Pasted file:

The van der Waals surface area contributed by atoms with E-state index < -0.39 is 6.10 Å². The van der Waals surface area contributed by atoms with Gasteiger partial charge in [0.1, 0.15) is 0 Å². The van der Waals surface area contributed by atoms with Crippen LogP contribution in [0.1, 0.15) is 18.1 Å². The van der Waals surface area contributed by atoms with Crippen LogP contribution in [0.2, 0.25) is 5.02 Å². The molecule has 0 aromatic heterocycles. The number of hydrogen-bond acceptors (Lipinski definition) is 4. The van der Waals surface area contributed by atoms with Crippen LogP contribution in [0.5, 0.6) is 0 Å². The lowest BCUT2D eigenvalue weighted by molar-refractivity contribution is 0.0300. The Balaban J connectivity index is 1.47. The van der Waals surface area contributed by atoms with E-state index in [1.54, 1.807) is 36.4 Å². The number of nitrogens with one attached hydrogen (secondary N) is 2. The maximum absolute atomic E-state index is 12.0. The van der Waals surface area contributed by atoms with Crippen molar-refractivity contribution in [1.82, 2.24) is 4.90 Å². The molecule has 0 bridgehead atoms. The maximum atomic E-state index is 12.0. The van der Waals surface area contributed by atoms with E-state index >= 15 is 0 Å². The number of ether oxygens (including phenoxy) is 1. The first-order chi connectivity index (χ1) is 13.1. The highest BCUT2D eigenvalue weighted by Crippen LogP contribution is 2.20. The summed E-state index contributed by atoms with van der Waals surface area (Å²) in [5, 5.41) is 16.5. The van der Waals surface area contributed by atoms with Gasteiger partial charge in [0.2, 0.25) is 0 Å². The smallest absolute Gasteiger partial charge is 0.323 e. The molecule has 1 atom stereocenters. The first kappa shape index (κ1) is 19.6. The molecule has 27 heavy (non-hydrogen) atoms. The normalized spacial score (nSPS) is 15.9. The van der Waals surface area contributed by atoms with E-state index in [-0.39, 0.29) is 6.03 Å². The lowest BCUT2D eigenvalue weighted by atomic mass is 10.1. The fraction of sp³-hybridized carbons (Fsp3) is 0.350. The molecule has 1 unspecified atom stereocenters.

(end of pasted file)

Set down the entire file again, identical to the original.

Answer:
The van der Waals surface area contributed by atoms with E-state index < -0.39 is 6.10 Å². The van der Waals surface area contributed by atoms with Gasteiger partial charge in [0.1, 0.15) is 0 Å². The van der Waals surface area contributed by atoms with Crippen LogP contribution in [0.1, 0.15) is 18.1 Å². The van der Waals surface area contributed by atoms with Crippen LogP contribution in [0.2, 0.25) is 5.02 Å². The molecule has 0 aromatic heterocycles. The number of hydrogen-bond acceptors (Lipinski definition) is 4. The van der Waals surface area contributed by atoms with Crippen LogP contribution in [0.5, 0.6) is 0 Å². The lowest BCUT2D eigenvalue weighted by molar-refractivity contribution is 0.0300. The Balaban J connectivity index is 1.47. The van der Waals surface area contributed by atoms with E-state index in [1.54, 1.807) is 36.4 Å². The number of nitrogens with one attached hydrogen (secondary N) is 2. The maximum absolute atomic E-state index is 12.0. The van der Waals surface area contributed by atoms with Crippen molar-refractivity contribution in [1.82, 2.24) is 4.90 Å². The molecule has 0 bridgehead atoms. The maximum atomic E-state index is 12.0. The van der Waals surface area contributed by atoms with E-state index >= 15 is 0 Å². The number of ether oxygens (including phenoxy) is 1. The first-order chi connectivity index (χ1) is 13.1. The highest BCUT2D eigenvalue weighted by Crippen LogP contribution is 2.20. The summed E-state index contributed by atoms with van der Waals surface area (Å²) in [5, 5.41) is 16.5. The van der Waals surface area contributed by atoms with Gasteiger partial charge in [0.2, 0.25) is 0 Å². The smallest absolute Gasteiger partial charge is 0.323 e. The molecule has 1 atom stereocenters. The first kappa shape index (κ1) is 19.6. The molecule has 27 heavy (non-hydrogen) atoms. The normalized spacial score (nSPS) is 15.9. The van der Waals surface area contributed by atoms with E-state index in [-0.39, 0.29) is 6.03 Å². The lowest BCUT2D eigenvalue weighted by atomic mass is 10.1. The fraction of sp³-hybridized carbons (Fsp3) is 0.350. The molecule has 1 unspecified atom stereocenters.